Australia reverses immigration ban on autistic daughter

Australia reverses immigration ban on autistic daughter

Australia reverses immigration ban on autistic daughter

After being refused visas last year for the family, including their severely autistic daughter, Adrian Scott and his wife Julie mounted a vigorous campaign to force the immigration authorities to change their minds.

In 2011, Australian immigration officials denied visas to 13-year old autism victim Niamh Scott, her brother and her parents, who were hoping to join their two adult sons and Mrs Scott’s parents in Australia. The application was refused on the grounds that treatment for Niamh’s condition would place a cost burden on the Australian community.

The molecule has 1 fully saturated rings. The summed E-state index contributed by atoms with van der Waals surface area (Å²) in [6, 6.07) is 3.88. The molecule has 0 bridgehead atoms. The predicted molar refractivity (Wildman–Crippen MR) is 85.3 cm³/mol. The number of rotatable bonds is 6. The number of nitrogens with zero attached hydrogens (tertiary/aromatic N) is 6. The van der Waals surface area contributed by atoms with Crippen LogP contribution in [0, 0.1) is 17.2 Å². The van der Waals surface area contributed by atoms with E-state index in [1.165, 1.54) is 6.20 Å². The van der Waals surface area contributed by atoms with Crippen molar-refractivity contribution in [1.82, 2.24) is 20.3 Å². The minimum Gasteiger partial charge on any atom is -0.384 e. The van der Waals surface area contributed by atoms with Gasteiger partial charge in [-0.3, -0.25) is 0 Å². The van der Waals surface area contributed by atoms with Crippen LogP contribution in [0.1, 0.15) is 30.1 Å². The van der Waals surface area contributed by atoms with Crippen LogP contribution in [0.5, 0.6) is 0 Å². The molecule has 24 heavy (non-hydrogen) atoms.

However, having noted an improvement in Niamh’s well-being when the family visited Julie's parents near Brisbane, Mr and Mrs Scott were not about to give up on the fight and launched an online petition. Over 1,700 people signed the petition, 1,000 of whom were Australian citizens urging that the family should be allowed visas.

Finally, Immigration and Citizenship Minister Chris Bowen was persuaded to use his public interest power to reverse the decision and allow the family entry to the country. The Scotts have now been given visas which allow them to travel to and from Australia as permanent residents for a period of five years, giving them time to sell their house and arrange the move in the best way for Niamh and her 19-year old brother Tevin.

The Scott family will be reunited with the two older sons, Stephen and Mark, both 29, who have been living in Australia for several years, and are hoping to settle near Julie’s parents. After the five year visa expires, it will be converted to a Resident Return Visa which allows permanent residence and the freedom to travel abroad.

Related Stories:

Latest News: